"When you buy it, you really own it, and you need to integrate it into your existing business," he says.
He'd immediately "Fishelize" any future acquisition.
That day hasn't come yet, though, mainly because of the second lesson he learned.
"We would buy a company that would not be in the exact same business that we're in, but that would be a specialty subcontractor with a set of skills we don't already have," Keeler says. "If we know how to do it, we'll start it ourselves.
"We've opened an office since then in the Washington, D.C., area, and in Orlando, Denver, Houston, and we're in the process of opening one in Tucson. We're doing that all with homegrown, Fishelized teammates, and it's a lot less expensive than buying into the marketplace."
Keeping with the Fishel culture and maintaining the profit sharing practice has not only been successful for the $265 million company, it has brought personal satisfaction to Keeler.
This spring, he had what he calls "the thrill of a lifetime" when, at a quarterly meeting with 650 teammates in Phoenix, he passed out $1.3 million worth of profit-sharing checks in one hour.
"That was a new record for me," Keeler says, "and it was a thrill to look out in the audience and see that many people that were part of the team and contributing to help make a profit." How to reach: Jeff Keeler, 274-8100
Hire people with the right passion
Samuel Gresham Jr. will never forget the time he entrusted an employee to plan a big event for the Columbus Urban League and the caterers showed up wearing toga-esque outfits.
"I told him to go ahead and plan it, just show me the agenda and I'll give you that freedom," says Gresham, president and CEO of the urban league, of the young, male employee who coordinated the event about eight years ago for the league's Center for Change and Leadership (now known as the Center for the Study of Urban Life).
"What he did is he hired the Hare Krishnas to prepare the food, and I had all these straight-laced people coming in in suits. I tend to deal with community people who are very conservative. And here we have these bald-headed people with white sheets wrapped around them serving the food. That was embarrassing. He said he had a caterer for the food. I didn't ask to see all the details.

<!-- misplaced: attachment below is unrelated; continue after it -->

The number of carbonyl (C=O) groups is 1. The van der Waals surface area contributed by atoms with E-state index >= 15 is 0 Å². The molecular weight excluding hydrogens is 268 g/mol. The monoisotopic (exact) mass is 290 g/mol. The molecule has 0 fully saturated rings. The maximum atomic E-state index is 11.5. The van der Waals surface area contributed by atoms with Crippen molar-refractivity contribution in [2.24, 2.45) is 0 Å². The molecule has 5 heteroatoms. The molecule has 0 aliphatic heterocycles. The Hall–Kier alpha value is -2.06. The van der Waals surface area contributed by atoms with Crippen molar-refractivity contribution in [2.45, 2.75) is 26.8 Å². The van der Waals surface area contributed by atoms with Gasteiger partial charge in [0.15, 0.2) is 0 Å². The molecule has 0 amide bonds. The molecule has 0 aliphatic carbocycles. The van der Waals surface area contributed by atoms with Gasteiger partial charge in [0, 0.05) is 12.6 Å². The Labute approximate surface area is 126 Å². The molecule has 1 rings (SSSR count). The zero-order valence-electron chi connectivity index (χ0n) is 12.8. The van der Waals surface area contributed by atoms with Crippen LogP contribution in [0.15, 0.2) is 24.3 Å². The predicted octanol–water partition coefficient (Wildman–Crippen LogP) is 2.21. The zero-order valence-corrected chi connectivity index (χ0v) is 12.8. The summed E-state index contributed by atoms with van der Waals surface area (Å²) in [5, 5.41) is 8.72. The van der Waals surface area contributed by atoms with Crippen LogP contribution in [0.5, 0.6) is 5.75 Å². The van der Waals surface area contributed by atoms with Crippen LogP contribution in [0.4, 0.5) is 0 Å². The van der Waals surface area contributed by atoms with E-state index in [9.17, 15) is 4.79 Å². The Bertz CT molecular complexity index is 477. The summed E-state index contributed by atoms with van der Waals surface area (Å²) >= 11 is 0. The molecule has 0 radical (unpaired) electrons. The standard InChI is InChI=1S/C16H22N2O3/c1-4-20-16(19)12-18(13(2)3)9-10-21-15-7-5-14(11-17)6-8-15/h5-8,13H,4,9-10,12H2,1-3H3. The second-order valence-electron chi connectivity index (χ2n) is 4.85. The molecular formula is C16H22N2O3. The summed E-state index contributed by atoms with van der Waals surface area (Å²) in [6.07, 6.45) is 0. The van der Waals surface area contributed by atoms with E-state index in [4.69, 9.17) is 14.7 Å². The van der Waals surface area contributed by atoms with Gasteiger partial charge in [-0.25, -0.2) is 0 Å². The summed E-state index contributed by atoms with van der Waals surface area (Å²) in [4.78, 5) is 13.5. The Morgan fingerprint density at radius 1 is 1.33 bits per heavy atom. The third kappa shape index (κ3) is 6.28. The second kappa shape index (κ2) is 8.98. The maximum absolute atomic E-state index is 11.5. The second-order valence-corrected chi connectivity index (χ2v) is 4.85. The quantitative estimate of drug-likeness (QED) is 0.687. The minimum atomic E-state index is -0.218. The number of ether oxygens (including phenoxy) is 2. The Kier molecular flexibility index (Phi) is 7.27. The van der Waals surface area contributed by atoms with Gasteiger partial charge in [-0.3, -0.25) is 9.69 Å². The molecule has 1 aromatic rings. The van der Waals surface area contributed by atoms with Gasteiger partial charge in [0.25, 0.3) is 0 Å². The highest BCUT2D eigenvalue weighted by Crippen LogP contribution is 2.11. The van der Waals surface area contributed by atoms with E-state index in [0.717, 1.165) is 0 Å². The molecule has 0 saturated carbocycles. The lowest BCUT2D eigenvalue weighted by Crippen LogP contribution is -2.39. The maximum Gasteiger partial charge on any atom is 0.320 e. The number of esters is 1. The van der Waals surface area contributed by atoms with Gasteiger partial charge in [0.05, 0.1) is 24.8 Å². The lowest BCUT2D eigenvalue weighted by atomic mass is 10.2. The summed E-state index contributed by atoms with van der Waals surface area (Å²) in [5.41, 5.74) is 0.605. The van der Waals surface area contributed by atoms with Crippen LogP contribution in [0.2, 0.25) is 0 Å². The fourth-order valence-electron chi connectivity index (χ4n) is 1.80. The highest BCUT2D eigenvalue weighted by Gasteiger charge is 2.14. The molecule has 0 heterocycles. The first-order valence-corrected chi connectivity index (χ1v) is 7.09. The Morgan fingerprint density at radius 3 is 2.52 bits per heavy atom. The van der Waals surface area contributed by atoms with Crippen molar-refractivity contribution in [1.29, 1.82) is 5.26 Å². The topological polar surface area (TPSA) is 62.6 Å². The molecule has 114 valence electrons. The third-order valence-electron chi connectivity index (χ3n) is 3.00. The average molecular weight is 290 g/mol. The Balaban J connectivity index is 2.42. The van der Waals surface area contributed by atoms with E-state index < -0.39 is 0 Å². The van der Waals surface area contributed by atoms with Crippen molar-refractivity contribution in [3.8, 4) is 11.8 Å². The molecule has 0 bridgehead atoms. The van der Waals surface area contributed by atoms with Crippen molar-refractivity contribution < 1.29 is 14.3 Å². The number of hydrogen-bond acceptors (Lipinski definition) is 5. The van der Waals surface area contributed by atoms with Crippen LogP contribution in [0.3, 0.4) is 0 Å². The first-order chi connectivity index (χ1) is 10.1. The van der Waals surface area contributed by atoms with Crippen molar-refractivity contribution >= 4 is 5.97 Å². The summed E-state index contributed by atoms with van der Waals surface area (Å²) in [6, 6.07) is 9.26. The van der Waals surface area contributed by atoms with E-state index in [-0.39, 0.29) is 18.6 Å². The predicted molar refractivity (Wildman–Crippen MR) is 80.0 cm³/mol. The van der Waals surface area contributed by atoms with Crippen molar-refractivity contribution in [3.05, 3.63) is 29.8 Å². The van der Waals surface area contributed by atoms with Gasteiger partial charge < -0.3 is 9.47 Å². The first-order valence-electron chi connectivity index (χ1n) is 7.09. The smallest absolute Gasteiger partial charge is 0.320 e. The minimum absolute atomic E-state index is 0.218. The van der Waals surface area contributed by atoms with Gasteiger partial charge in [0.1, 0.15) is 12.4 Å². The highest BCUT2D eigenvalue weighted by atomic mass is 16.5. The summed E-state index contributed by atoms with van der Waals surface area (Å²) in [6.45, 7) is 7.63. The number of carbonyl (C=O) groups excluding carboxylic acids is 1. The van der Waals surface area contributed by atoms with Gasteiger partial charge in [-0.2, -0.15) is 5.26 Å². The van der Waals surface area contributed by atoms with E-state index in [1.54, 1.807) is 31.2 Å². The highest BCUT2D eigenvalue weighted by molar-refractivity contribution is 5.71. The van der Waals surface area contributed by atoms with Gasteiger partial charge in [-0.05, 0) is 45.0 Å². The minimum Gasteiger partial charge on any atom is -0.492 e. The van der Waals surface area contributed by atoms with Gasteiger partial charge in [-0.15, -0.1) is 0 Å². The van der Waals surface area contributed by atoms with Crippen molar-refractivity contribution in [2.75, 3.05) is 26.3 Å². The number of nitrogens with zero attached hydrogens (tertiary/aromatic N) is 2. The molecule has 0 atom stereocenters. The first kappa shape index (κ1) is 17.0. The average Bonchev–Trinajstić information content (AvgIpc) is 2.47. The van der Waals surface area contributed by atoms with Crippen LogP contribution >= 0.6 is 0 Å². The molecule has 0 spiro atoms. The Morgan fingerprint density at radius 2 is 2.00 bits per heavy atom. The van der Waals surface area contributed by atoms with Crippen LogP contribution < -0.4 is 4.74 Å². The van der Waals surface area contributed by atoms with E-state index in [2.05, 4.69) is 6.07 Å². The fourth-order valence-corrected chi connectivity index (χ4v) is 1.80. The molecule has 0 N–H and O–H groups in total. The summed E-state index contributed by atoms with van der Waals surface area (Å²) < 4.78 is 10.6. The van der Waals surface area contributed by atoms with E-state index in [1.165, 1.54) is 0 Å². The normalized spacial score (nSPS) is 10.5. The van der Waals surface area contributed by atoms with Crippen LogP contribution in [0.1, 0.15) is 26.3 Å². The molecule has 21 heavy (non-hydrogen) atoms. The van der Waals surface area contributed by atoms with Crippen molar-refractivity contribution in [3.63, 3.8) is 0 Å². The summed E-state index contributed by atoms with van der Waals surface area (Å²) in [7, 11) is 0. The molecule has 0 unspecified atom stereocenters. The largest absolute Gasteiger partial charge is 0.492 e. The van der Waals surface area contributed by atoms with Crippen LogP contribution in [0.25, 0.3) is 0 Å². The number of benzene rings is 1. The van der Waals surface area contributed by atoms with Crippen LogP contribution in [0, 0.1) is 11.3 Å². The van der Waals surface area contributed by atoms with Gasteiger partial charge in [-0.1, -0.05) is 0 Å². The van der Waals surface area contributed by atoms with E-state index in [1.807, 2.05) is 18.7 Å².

"I trusted him to that extent. Obviously, his expectation and his understanding of what is acceptable in a business setting, and what isn't, was very different from mine."
Gresham eventually fired the employee -- but not just because of that incident. It was clear to him that this young man's true passion wasn't in event planning or public policy or even advocacy, which were the key elements of his job at the urban league, a $5.6 million organization.
"He had a master's degree," Gresham says. "He was great for writing papers and doing the analytical work, but he just had a quirky personality. He went off a little farther than other people would go. During staff meetings, he would quote Shakespeare. It would irritate people. We're in here talking about how we're losing money or struggling because we're not meeting goals and nobody wants to hear Shakespeare."
Gresham says this former employee is now pursuing a career in teaching literature.